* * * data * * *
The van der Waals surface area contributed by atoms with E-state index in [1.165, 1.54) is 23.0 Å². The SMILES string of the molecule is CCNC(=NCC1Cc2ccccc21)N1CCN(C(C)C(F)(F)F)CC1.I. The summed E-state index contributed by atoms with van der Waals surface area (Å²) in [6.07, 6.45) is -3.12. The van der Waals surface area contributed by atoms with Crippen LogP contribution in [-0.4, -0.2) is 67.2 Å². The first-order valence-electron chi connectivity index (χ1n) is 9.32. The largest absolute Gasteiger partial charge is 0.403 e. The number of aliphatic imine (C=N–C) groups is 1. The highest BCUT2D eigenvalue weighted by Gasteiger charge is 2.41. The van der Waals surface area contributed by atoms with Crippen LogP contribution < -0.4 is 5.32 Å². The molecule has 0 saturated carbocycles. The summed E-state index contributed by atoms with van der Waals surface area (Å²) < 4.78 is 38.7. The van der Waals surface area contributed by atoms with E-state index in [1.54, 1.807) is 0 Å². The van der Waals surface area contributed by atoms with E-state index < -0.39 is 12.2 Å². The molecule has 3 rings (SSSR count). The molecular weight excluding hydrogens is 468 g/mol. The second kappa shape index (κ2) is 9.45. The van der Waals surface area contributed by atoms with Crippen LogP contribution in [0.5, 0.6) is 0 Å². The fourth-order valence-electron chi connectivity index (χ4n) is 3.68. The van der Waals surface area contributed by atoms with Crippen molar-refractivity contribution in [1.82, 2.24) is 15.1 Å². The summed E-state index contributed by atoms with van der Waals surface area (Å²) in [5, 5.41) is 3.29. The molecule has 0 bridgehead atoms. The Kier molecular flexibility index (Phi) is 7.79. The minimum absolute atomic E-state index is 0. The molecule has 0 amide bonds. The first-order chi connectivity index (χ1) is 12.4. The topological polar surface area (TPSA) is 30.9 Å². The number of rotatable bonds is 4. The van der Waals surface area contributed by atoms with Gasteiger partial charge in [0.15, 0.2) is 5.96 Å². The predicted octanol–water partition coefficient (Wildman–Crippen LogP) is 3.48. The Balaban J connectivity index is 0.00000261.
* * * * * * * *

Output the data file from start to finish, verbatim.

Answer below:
The van der Waals surface area contributed by atoms with E-state index in [1.165, 1.54) is 23.0 Å². The SMILES string of the molecule is CCNC(=NCC1Cc2ccccc21)N1CCN(C(C)C(F)(F)F)CC1.I. The summed E-state index contributed by atoms with van der Waals surface area (Å²) in [6.07, 6.45) is -3.12. The van der Waals surface area contributed by atoms with Crippen LogP contribution in [-0.4, -0.2) is 67.2 Å². The first-order valence-electron chi connectivity index (χ1n) is 9.32. The largest absolute Gasteiger partial charge is 0.403 e. The number of aliphatic imine (C=N–C) groups is 1. The highest BCUT2D eigenvalue weighted by Gasteiger charge is 2.41. The van der Waals surface area contributed by atoms with Crippen LogP contribution < -0.4 is 5.32 Å². The molecule has 0 saturated carbocycles. The summed E-state index contributed by atoms with van der Waals surface area (Å²) < 4.78 is 38.7. The van der Waals surface area contributed by atoms with E-state index in [1.54, 1.807) is 0 Å². The van der Waals surface area contributed by atoms with E-state index < -0.39 is 12.2 Å². The molecule has 3 rings (SSSR count). The molecular weight excluding hydrogens is 468 g/mol. The second kappa shape index (κ2) is 9.45. The van der Waals surface area contributed by atoms with Crippen LogP contribution in [0.5, 0.6) is 0 Å². The fourth-order valence-electron chi connectivity index (χ4n) is 3.68. The van der Waals surface area contributed by atoms with Crippen molar-refractivity contribution in [1.82, 2.24) is 15.1 Å². The summed E-state index contributed by atoms with van der Waals surface area (Å²) in [5, 5.41) is 3.29. The molecule has 0 bridgehead atoms. The Kier molecular flexibility index (Phi) is 7.79. The minimum absolute atomic E-state index is 0. The molecule has 0 amide bonds. The first-order chi connectivity index (χ1) is 12.4. The topological polar surface area (TPSA) is 30.9 Å². The number of rotatable bonds is 4. The van der Waals surface area contributed by atoms with Gasteiger partial charge in [0.15, 0.2) is 5.96 Å². The predicted octanol–water partition coefficient (Wildman–Crippen LogP) is 3.48. The Balaban J connectivity index is 0.00000261.